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Two Flawed Currencies

December 7th, 2010 9:09 pm  |  by  |  Published in Bailouts, Banking, Debt, Economics, Federal Reserve, Liberty, national debt, Taxes  |  Comments Off

by John Browne, Senior Market Strategist at Euro Pacific Capital

Despite America’s economic problems, the US dollar has maintained its respected status the world over – and has even managed to maintain value in comparison to other currencies. It appears that the dollar will likely finish 2010 at the same levels that it started. Even today’s announcement of more tax cuts and stimulus, which will guarantee widening federal deficits for years to come, could not put a dent in the dollar. The dollar’s charmed life stands in strong contrast to the euro, which is currently suffering from its internal flaws and the Europeans’ unfortunate recognition of reality.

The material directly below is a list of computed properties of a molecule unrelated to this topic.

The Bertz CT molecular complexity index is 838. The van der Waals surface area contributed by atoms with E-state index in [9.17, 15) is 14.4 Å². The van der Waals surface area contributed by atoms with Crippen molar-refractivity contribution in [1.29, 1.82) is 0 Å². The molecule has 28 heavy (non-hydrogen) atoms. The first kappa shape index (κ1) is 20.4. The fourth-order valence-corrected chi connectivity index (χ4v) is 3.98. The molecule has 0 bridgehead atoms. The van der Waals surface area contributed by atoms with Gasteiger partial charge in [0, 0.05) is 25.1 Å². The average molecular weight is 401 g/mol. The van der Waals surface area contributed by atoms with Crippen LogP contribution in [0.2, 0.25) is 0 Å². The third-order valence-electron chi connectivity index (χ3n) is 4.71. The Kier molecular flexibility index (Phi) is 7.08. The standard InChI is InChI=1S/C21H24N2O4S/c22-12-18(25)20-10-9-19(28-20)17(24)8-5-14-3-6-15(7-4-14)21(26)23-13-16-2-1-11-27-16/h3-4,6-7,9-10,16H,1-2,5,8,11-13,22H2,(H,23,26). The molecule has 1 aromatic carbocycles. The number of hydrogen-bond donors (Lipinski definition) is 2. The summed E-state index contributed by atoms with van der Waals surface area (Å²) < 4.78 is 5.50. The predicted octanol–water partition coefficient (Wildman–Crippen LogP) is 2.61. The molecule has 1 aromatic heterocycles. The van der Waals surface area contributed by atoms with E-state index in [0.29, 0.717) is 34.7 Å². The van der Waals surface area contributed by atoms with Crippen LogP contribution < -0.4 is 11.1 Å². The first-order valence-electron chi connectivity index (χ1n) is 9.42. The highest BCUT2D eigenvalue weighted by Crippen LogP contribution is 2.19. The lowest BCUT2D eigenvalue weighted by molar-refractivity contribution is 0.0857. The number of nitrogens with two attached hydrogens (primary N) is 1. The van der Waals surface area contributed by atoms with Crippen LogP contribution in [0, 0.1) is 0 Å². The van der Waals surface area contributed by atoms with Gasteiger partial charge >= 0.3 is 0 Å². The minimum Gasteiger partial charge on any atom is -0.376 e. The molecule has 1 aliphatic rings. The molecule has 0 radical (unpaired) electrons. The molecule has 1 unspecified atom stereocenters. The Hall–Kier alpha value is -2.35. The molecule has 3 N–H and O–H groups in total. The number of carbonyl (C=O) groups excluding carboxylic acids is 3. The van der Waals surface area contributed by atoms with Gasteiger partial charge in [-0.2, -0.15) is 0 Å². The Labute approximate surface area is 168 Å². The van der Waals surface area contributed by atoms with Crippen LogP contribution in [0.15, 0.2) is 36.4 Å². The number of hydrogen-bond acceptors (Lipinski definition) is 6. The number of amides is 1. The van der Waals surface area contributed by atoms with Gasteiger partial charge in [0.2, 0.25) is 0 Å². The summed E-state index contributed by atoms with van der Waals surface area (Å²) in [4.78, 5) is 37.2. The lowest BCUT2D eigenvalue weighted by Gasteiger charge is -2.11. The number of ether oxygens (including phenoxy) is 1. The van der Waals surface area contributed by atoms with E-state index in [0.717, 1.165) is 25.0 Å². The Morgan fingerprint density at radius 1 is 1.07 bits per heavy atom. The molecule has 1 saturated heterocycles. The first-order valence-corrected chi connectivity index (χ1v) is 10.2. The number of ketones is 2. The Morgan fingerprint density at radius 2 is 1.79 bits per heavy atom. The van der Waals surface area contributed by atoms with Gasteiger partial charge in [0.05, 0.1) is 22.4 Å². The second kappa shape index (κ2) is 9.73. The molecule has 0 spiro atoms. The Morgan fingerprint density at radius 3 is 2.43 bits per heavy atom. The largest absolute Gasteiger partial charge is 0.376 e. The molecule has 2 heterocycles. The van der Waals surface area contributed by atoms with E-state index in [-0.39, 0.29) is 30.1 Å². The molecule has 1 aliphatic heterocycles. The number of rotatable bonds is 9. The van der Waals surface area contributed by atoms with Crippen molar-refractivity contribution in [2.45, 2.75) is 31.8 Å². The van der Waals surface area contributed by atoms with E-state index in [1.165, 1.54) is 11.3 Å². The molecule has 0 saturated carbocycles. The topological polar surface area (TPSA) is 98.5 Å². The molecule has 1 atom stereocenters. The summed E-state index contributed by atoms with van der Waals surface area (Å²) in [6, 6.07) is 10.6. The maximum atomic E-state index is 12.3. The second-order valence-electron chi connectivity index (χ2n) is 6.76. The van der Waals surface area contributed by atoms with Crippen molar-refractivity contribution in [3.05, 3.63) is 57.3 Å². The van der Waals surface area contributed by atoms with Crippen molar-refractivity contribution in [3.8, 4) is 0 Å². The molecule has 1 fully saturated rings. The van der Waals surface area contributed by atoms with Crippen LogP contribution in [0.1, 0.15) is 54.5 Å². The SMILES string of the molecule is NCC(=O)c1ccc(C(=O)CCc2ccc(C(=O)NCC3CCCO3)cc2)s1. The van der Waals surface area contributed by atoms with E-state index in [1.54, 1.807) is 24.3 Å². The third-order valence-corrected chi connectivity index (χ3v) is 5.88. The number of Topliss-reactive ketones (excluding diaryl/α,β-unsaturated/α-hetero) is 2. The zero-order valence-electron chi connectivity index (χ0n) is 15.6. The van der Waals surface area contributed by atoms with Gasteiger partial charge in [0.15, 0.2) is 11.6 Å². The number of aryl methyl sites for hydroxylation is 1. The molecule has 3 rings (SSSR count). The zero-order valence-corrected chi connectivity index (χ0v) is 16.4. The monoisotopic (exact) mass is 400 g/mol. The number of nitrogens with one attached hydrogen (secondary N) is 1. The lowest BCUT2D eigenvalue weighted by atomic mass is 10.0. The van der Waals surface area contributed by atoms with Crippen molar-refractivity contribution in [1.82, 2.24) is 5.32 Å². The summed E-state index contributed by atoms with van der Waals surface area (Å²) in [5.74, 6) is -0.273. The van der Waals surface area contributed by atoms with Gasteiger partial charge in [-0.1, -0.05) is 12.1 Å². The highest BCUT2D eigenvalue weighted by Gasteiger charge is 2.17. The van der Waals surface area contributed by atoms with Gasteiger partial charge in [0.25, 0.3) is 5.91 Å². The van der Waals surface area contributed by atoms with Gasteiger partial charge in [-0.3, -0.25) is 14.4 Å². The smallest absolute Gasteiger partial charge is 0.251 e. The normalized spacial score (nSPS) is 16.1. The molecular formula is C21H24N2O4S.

Given Washington’s monetary irresponsibility over the past decade and a half, many market observers have wondered if the euro could one day become the world’s top currency. In the early to mid-2000s, when the euro surged more than 60% against the dollar, this was in fact a popular view. But unlike all other currencies on the planet, the euro is not a sovereign currency managed by a single country. It is dependent on the collective political will of the leaders of the European Union (EU).

In the bust that followed the Greenspan/Bernanke dollar-based boom, the US economy started to deleverage significantly. Unwilling to accept the political cost of a possible failure of its banking system, the Federal Reserve decided to re-inflate out of deflation and devalue the US dollar. Meanwhile, the European Central Bank (ECB), heavily influenced by Germany, decided that deflation was necessary and inevitable. As painful as it was likely to prove, the Europeans had appeared until recently ready to face the music and delever their economies.

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Bernanke: 60 Minutes, 2 Big Lies

December 7th, 2010 1:15 pm  |  by  |  Published in Banking, Economics, Federal Reserve, inflation, Liberty, Money  |  Comments Off

by Michael Pento, Senior Economist at Euro Pacific Capital (www.europac.net)